And there’s nothing wrong with putting a research goal on hold, returning to it later with fresh eyes and more experience. Sometimes the records you need to make progress on your goal aren’t yet readily available, or your project requires a research trip that will have to wait until life circumstances permit you to go.

Break down each project

Goals and the steps to achieve them can be intimidating, especially when they require a lot of work and won’t produce a final result for months or even years. In the case of a genealogical project, you may be especially intimidated if you’re new to the field or have limited time to research. 

The best way to attack an ambitious goal or project is to break it down into smaller sub-projects. When I first envisioned my book, for example, I knew I’d first need to create an outline so I could define the content of each chapter. My publisher asked to see a more-detailed outline to further subdivide each chapter. Once I had that detailed outline, I realized I could complete the book one chapter at a time, and each chapter, one section at a time. 

In the same way, almost any genealogical project can be broken down. Instead of trying to tackle learning about all eight great-grandparents at once, focus on smaller, more immediate tasks, such as finding an application for Social Security (SS-5) form for one ancestor and an obituary for another. If the entire project has a deadline, you can give each sub-project its own deadline, too. This will not only maintain your momentum toward accomplishing the project, but also provide a way to determine whether the project is going according to plan.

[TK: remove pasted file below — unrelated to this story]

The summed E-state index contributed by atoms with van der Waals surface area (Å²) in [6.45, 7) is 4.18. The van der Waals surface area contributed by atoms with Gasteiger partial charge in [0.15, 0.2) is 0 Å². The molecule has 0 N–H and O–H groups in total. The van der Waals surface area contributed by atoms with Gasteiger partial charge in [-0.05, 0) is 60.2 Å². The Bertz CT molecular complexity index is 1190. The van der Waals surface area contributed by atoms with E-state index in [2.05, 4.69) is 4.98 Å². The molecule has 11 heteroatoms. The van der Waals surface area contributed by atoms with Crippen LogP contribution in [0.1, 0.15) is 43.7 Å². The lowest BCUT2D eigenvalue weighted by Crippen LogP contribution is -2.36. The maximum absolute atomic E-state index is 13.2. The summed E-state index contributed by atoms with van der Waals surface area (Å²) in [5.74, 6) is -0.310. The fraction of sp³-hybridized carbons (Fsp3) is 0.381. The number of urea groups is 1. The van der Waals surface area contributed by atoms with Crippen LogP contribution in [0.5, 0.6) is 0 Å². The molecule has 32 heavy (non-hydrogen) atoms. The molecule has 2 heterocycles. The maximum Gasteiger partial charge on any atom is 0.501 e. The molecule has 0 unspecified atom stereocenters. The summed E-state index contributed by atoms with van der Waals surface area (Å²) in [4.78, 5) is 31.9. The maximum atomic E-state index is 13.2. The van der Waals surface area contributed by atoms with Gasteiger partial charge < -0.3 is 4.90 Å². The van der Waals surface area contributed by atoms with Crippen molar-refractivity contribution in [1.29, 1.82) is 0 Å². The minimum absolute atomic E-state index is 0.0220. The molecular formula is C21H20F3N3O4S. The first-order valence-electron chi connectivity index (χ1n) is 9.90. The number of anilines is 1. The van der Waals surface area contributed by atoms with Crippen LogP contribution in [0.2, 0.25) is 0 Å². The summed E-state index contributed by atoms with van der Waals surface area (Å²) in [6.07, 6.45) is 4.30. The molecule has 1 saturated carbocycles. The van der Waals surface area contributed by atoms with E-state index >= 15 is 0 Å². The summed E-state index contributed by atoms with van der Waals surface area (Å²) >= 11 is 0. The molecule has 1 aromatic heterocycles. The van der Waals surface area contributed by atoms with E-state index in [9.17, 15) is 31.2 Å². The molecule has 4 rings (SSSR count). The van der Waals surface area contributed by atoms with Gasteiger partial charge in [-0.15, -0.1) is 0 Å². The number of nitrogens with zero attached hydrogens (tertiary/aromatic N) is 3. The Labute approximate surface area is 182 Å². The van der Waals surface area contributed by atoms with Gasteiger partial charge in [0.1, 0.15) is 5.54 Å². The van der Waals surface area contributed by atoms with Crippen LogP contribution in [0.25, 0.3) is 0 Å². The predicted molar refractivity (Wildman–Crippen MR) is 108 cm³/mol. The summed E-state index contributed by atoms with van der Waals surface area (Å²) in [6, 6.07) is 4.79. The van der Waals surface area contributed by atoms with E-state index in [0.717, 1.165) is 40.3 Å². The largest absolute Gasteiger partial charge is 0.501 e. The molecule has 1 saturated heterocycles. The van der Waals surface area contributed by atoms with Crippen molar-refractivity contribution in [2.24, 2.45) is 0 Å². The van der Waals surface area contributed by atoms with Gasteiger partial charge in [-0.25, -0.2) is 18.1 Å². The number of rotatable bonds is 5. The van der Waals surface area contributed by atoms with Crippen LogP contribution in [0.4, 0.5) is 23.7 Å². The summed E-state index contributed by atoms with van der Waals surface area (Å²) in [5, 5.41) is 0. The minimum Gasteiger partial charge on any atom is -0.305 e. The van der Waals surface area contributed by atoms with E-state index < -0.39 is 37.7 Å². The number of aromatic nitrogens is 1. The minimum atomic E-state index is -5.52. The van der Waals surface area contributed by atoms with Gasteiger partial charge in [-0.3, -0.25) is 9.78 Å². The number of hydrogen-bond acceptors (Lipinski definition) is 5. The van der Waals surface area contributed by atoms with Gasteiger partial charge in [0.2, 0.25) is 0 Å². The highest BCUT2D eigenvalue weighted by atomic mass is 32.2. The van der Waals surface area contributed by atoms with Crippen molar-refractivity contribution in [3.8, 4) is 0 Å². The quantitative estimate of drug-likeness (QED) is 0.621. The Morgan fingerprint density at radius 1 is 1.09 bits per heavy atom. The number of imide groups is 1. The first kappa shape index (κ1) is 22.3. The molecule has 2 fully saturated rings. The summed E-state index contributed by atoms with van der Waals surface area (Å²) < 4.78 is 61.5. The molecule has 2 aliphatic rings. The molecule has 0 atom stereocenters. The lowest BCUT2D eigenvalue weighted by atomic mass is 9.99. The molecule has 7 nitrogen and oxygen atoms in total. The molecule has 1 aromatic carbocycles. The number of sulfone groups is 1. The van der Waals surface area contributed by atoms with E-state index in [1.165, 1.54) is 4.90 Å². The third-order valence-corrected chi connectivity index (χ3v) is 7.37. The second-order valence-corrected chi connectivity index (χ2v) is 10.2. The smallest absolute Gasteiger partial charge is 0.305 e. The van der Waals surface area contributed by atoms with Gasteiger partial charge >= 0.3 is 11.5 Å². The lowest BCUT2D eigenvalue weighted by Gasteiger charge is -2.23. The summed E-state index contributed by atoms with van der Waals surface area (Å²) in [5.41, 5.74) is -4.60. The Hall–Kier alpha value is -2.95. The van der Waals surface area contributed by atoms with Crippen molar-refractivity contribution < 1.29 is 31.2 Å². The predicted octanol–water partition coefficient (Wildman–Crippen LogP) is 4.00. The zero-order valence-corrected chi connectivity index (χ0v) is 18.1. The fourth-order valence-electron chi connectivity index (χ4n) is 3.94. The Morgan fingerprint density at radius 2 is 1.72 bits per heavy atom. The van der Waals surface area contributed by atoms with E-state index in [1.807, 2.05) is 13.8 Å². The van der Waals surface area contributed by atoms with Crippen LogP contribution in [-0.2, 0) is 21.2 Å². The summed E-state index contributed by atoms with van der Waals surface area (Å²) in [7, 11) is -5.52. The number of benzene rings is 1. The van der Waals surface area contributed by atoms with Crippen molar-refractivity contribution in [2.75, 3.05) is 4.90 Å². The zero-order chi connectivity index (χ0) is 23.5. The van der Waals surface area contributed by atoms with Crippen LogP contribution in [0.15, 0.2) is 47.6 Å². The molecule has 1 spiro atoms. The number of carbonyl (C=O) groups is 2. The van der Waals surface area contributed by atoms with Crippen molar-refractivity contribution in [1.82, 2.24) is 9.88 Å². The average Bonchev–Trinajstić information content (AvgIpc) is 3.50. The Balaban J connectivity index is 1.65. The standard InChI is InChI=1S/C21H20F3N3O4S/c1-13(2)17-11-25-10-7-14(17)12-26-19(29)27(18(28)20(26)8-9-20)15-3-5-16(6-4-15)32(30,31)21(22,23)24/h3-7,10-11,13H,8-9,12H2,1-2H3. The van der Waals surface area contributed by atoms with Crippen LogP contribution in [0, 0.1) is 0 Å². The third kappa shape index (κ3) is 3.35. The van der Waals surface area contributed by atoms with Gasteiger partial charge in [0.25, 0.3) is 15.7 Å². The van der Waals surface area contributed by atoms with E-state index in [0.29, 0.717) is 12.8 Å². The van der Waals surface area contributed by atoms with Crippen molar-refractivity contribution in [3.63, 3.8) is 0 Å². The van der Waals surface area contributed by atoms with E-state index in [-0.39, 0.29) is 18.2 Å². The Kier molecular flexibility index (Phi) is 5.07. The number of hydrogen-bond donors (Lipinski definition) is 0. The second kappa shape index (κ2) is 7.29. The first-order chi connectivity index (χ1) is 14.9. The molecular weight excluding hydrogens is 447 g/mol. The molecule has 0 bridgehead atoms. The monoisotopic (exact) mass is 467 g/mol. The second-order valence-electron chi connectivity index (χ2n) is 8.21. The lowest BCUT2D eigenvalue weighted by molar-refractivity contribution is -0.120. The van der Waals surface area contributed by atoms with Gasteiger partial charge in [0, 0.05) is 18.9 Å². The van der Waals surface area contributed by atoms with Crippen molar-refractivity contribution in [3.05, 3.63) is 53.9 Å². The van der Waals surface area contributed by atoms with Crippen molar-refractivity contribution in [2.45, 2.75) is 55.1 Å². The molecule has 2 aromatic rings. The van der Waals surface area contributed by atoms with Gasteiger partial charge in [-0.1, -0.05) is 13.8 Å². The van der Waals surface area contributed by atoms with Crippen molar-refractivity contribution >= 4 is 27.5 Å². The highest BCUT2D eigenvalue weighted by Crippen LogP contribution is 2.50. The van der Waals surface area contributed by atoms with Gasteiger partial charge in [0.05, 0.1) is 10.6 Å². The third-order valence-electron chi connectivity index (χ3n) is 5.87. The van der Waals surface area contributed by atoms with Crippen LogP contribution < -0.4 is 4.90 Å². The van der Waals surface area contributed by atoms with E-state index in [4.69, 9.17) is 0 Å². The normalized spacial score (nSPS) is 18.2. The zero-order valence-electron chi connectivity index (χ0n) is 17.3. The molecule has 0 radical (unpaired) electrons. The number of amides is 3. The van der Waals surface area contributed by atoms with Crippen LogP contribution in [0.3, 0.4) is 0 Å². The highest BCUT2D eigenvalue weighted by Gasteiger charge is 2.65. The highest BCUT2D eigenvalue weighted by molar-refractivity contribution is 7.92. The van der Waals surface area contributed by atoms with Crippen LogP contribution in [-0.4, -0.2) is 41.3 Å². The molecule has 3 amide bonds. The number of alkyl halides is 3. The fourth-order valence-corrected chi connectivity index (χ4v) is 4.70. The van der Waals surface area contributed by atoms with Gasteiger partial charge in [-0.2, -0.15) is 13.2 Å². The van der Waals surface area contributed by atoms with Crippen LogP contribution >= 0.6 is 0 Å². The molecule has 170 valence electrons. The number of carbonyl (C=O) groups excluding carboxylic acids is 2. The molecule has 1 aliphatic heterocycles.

Not sure how to subdivide a project? Depending on the type of project, you could focus on the generation, geography, genealogy or some combination of these: 

  • Generational sub-projects encourage you to focus on one generation at a time. This may seem obvious, but consciously focusing on one generation at a time as you work backward prevents you from overlooking your ancestors’ siblings (whose records are an important source of family information, not to mention a path to distant cousins) before you move on to the next generation.